“Are we approaching 80s nostalgia fatigue?” asked a skeptical Aline Doline in March 2018. Well, one pandemic and a year later, at the start of 2023, the 80s vibes are still in the air tonight.
Right now, no one can put the 80s baby in the corner because they are making executive decisions in film studios and spending wads of cash in theatres. It is why Top Gun Maverick came into fruition — some 36 years after the original debuted. It is also why it worked.
Similarly, classic creations like Bill & Ted, Beverly Hills Cop, Ghostbusters (Afterlife), Dirty Dancing, Halloween, Indiana Jones, Last Starfighter, and RoboCop are all having a revival moment. Cobra Kai even uses as many of the original film actors as they could find, including the 5-year-old kid Daniel saved in Karate Kid 2). And it's chock full of multiple 80s movie references.
For older millennials, this is the moment to have a throwback. There is pseudo-nostalgia for younger kids who were never part of the neon-scented glory of the 80s—the call of an innocent time that had not yet met technological advancement head-on.
But, honestly, it's not just about reviving glorious old shows and beloved movie franchises. Almost everything is drawing from or tipping its hat to the unique 80s aesthetic, from music videos to movies and children's tv shows.
Artists like Bruno Mars and BTS have been in on the secret for a while now, with their music videos playing freely with the 80s vibe more than ever. And what is Harry Styles' Harry's House if not a glorious tribute to the 80s sound? The best songs from the album are starkly reminiscent of the 70s and 80s rock band Chicago.
The 80s wave isn't just sweeping over the music scene, though. Even a recent Doctor Who episode, i.e., “The Power of the Doctor,” aside from being an emotionally-charged regeneration tale, featured a nod to the 80s with the return of Ace and her classic punk-chic jacket. Then there's the case of Stranger Things — a show entirely set in a small town in the 80s.
With every new season, the show seems to lean even more heavily on recreating the aesthetic, sound, and emotion of the time. And it did well enough to make Kate Bush's “Running Up That Hill” top the billboard charts 37 years after its original release.
The 80s are the new 20s. It seemed untouched—an age of innocence and not just opulence. Climate change didn't loom large. The war on terror had yet to begin. And technology had yet to create virtual lightyears between people. What the pandemic did is drive this very knowledge home. That despite all the technological innovations, we still crave human company.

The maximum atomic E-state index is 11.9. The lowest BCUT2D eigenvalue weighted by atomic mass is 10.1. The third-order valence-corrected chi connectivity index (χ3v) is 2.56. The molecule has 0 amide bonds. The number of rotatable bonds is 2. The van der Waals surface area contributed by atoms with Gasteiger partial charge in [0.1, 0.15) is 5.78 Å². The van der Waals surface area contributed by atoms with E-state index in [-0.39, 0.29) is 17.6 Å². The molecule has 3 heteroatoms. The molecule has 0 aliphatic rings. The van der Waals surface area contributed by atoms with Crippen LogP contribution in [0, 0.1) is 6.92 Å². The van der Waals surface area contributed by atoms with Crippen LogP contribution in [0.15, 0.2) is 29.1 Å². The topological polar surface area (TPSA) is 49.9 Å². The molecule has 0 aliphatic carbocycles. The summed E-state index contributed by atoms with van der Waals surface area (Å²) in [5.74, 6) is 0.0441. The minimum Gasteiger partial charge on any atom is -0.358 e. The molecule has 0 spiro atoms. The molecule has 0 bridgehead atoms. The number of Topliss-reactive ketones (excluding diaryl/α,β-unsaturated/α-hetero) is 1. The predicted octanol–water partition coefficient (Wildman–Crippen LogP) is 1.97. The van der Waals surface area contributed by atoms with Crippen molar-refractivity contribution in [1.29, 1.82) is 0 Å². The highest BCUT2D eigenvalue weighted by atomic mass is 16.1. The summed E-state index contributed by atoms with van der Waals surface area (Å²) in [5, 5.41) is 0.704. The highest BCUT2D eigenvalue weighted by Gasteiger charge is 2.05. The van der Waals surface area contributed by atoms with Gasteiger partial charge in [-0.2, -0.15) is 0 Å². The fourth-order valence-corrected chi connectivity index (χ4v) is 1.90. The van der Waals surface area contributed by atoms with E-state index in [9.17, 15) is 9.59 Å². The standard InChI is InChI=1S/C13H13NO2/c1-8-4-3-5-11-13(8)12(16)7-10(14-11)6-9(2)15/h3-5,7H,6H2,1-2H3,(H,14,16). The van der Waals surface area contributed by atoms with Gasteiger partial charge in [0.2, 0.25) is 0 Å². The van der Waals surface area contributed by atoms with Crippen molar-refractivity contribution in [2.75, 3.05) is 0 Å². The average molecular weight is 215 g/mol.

It was as if a moment of rebellion. An urge to not silently into the night. It also reminded us of our individualities, the things that truly make us unique. It is a positive existential movement that reminds us of all that's important and all that makes us happy. Combine nostalgia, a need to go back to innocence, and the inner call to rage against the dying of the light — and it makes perfect sense why media right now is still riding the 80s wave with more enthusiasm than ever.
Seriously, though, what's not to love about the 80s? Poppy colors, peppy music, and quirky queerness were in. The arrival of MTV and Nightflight had shaken the music scene to its core. With walkmans and personal VCRs, pop icons — with Lady Gaga and Prince at their helm — walked into our living rooms.
It was a moment of access where individuality, in all its outlandishness, was celebrated and not derided.
Sure, it was later exploited and characterized by consumerism, with the wall street slogan claiming that greed is good. Still, it was never just about decadence and excess. It's about expression — in all your loud oddness and eccentricities — and being celebrated for it. It's pure, untouched escapism.
It's rebellion and rejuvenation. In the post-pandemic era, with two years of repressing selves inside the walls of claustrophobia-inducing spaces, it's understandable why one would crave the breath of boozy, neon-tinted air of the 80s. People want a carnival. They want acceptance. To stand out and blend in. And the 80s have that to offer that in platterfuls.
This article was produced and syndicated by Wealth of Geeks.
Ananyaa Bhowmik is a neurodivergent and queer pop-culture journalist with the Wealth of Geeks. She has previously worked with brands like Sterling Holidays, Myntra, Bajaj, and the Loud Interactive. She is an independent scholar, cat parent, and performance poet. Her areas of research and interest focus on and around digital marketing, Canadian indigenous history, queerness in media, and pop-culture and fandom studies.